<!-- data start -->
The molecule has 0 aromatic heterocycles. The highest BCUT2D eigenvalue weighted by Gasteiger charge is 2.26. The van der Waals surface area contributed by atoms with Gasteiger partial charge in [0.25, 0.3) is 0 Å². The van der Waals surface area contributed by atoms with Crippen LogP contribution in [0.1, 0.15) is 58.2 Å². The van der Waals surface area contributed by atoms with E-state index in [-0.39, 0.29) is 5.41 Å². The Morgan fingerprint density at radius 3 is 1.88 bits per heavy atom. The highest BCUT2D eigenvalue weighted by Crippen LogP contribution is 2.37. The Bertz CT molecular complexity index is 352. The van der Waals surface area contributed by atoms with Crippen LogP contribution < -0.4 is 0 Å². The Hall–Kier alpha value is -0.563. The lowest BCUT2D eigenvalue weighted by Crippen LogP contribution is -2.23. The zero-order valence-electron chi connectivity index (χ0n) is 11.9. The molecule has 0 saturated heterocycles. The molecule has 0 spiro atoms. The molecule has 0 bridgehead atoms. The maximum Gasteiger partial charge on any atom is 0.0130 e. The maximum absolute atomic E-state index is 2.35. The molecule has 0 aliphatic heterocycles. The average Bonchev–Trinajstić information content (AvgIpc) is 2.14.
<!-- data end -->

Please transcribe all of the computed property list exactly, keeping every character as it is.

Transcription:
The molecule has 0 aromatic heterocycles. The highest BCUT2D eigenvalue weighted by Gasteiger charge is 2.26. The van der Waals surface area contributed by atoms with Gasteiger partial charge in [0.25, 0.3) is 0 Å². The van der Waals surface area contributed by atoms with Crippen LogP contribution in [0.1, 0.15) is 58.2 Å². The van der Waals surface area contributed by atoms with E-state index in [-0.39, 0.29) is 5.41 Å². The Morgan fingerprint density at radius 3 is 1.88 bits per heavy atom. The highest BCUT2D eigenvalue weighted by Crippen LogP contribution is 2.37. The Bertz CT molecular complexity index is 352. The van der Waals surface area contributed by atoms with Crippen LogP contribution < -0.4 is 0 Å². The Hall–Kier alpha value is -0.563. The lowest BCUT2D eigenvalue weighted by Crippen LogP contribution is -2.23. The zero-order valence-electron chi connectivity index (χ0n) is 11.9. The molecule has 0 saturated heterocycles. The molecule has 0 spiro atoms. The molecule has 0 bridgehead atoms. The maximum Gasteiger partial charge on any atom is 0.0130 e. The maximum absolute atomic E-state index is 2.35. The molecule has 0 aliphatic heterocycles. The average Bonchev–Trinajstić information content (AvgIpc) is 2.14.